Door to December 4th
I hope this post finds you well. Long before we could correspond with each other in an instant we used to engage in a remarkable practice of sending physical items to each other through a service called the postal service. Before telephones, faxes, email, instant-messaging, texts, and tweets we would sit down and take the time to write words onto a page and send them to someone that would read them. Then they would sometimes reply to that communication by sending words on a page back. Simpler times 😛
What was remarkable about this exchange was the care that people took in sending regards. In my experience, this was most especially felt during the holiday season of Christmas. Families would mark this special time by sending news and developments that had occurred over the past year, and finally well wishes for an even better year the following year.
Making someone’s Christmas Card list was an honor and to receive tidings from them in December meant a great deal.
The custom we practiced was to pick the frame of one of the doors in our home and used tape to affix them around that frame. It added another level of cheer to our home, and it was a physical reminder to us during the holiday season how many people we cared about and thought well enough about us to send us a card.
Over the years as technology improved, Christmas Cards found new formats and expressions and we found visual scenes by Currier and Ives being replaced by photos of our family and friends. Whole companies and businesses appeared to ease the rush of the holiday season by creating your cards for you and printing them out in batches so all you would have to do was put it in a stamped and addressed envelope and send out to your list. Process streamlined even further by excel spreadsheets, label makers and printing out your postage for you, so you wouldn’t even have to interact with a postal worker at the post office when buying seasonal stamps.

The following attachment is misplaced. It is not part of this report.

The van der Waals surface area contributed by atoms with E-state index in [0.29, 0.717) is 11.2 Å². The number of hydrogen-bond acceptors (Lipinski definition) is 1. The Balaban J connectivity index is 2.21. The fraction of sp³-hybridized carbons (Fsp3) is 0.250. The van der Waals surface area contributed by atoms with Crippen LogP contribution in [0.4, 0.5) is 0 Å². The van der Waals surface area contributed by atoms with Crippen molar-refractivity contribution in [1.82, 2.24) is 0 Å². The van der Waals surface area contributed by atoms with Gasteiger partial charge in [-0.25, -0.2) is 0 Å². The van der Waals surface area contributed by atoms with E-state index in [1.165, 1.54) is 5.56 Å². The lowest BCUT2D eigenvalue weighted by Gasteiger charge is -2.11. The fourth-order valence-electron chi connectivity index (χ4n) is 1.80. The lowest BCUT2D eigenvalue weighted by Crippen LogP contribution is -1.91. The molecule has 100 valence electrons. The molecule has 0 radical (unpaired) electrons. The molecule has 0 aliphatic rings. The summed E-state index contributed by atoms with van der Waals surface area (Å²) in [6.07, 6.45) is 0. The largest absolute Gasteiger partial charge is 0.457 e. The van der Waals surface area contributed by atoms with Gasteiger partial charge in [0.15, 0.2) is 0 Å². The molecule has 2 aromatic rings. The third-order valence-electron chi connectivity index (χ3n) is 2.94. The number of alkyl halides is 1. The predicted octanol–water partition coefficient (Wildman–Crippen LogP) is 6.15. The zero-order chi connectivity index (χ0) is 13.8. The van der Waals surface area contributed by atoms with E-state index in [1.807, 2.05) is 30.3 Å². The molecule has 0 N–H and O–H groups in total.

Call me a curmudgeon, call me a Scrooge, but something is lost here. Something integral to the whole point of the gesture: the personal touch. The act of sitting down and writing Christmas Cards to a friend or a family member is a defiant one in some ways, because it bucks the trend of succumbing to the rush and just checking another box on a long list of things to do.
The act in and of itself is precious and it is an opportunity for us to reflect in a meaningful way upon those that matter most to us. Sitting down and being present while writing Christmas Cards is therapeutic. It calls on us to remember, actually remember and contemplate the ties and relationships in our lives. There is magic in reading the written words of someone in your life. It shows care. It shows love. It shows focus.
If there is something I could convince you of this holiday season it would be to go to the dollar store and pick up a box of Christmas Cards, then go home and pull your address book out (yes, even if it’s in your phone) and sit down and be present with the process of reaching out to folks in your life that you are quite fond of. Write words on the card, see them, feel them, think about what you write, and think about the person you are sending to; in these moments you are part of the spirit of Christmas.
You won’t regret it, I promise. If living during a pandemic has taught me anything it has taught me that being present in the moment and valuing that time is a gift.
In fact, I have a humble request: send me a Christmas Card. Let me know if this post has impacted you. Let me know if you’ve sent any cards out to friends and family. I’ll promise to write you back. Also, when I amass the cards from family, friends, and you; I’ll arrange them around the frame of a door in my home and I’ll post a pic so that you can see one of the ways I celebrate Christmas.
492 Pleasant Street
Malden, MA 02148
I look forward to turning back time and corresponding with you my Dear Readers
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Check out a recent poem here: Advent Adventures: Door to December 3rd – ProCrasstheNation